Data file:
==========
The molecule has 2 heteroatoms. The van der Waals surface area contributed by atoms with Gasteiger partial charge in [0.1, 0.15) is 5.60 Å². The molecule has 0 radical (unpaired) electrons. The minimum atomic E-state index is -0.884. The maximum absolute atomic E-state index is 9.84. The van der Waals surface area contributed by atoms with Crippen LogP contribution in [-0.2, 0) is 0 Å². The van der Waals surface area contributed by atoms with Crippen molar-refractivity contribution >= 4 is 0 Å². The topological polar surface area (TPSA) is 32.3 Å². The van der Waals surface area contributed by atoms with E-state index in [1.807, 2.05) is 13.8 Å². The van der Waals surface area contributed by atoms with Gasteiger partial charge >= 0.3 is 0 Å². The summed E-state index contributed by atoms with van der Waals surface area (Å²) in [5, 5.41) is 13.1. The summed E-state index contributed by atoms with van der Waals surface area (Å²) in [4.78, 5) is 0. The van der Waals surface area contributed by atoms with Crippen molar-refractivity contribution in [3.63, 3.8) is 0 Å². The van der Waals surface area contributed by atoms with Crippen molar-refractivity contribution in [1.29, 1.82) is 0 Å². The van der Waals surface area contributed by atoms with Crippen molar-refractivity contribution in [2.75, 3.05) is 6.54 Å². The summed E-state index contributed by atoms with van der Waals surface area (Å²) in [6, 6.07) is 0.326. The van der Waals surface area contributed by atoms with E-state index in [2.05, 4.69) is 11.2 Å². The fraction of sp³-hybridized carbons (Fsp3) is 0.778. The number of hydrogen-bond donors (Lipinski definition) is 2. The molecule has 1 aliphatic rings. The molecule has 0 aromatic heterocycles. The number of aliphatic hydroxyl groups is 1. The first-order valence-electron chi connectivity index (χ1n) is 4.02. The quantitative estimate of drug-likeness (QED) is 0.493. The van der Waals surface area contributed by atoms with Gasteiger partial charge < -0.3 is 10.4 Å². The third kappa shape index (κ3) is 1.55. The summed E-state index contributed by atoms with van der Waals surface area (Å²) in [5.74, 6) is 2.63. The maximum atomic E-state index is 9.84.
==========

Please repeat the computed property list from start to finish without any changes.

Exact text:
The molecule has 2 heteroatoms. The van der Waals surface area contributed by atoms with Gasteiger partial charge in [0.1, 0.15) is 5.60 Å². The molecule has 0 radical (unpaired) electrons. The minimum atomic E-state index is -0.884. The maximum absolute atomic E-state index is 9.84. The van der Waals surface area contributed by atoms with Crippen LogP contribution in [-0.2, 0) is 0 Å². The van der Waals surface area contributed by atoms with Crippen molar-refractivity contribution >= 4 is 0 Å². The topological polar surface area (TPSA) is 32.3 Å². The van der Waals surface area contributed by atoms with E-state index in [1.807, 2.05) is 13.8 Å². The van der Waals surface area contributed by atoms with Gasteiger partial charge >= 0.3 is 0 Å². The summed E-state index contributed by atoms with van der Waals surface area (Å²) in [5, 5.41) is 13.1. The summed E-state index contributed by atoms with van der Waals surface area (Å²) in [4.78, 5) is 0. The van der Waals surface area contributed by atoms with Crippen molar-refractivity contribution in [3.63, 3.8) is 0 Å². The van der Waals surface area contributed by atoms with Crippen molar-refractivity contribution in [1.29, 1.82) is 0 Å². The van der Waals surface area contributed by atoms with Crippen molar-refractivity contribution in [2.75, 3.05) is 6.54 Å². The summed E-state index contributed by atoms with van der Waals surface area (Å²) in [6, 6.07) is 0.326. The van der Waals surface area contributed by atoms with E-state index in [2.05, 4.69) is 11.2 Å². The fraction of sp³-hybridized carbons (Fsp3) is 0.778. The number of hydrogen-bond donors (Lipinski definition) is 2. The molecule has 1 aliphatic rings. The molecule has 0 aromatic heterocycles. The number of aliphatic hydroxyl groups is 1. The first-order valence-electron chi connectivity index (χ1n) is 4.02. The quantitative estimate of drug-likeness (QED) is 0.493. The van der Waals surface area contributed by atoms with Gasteiger partial charge < -0.3 is 10.4 Å². The third kappa shape index (κ3) is 1.55. The summed E-state index contributed by atoms with van der Waals surface area (Å²) in [5.74, 6) is 2.63. The maximum atomic E-state index is 9.84.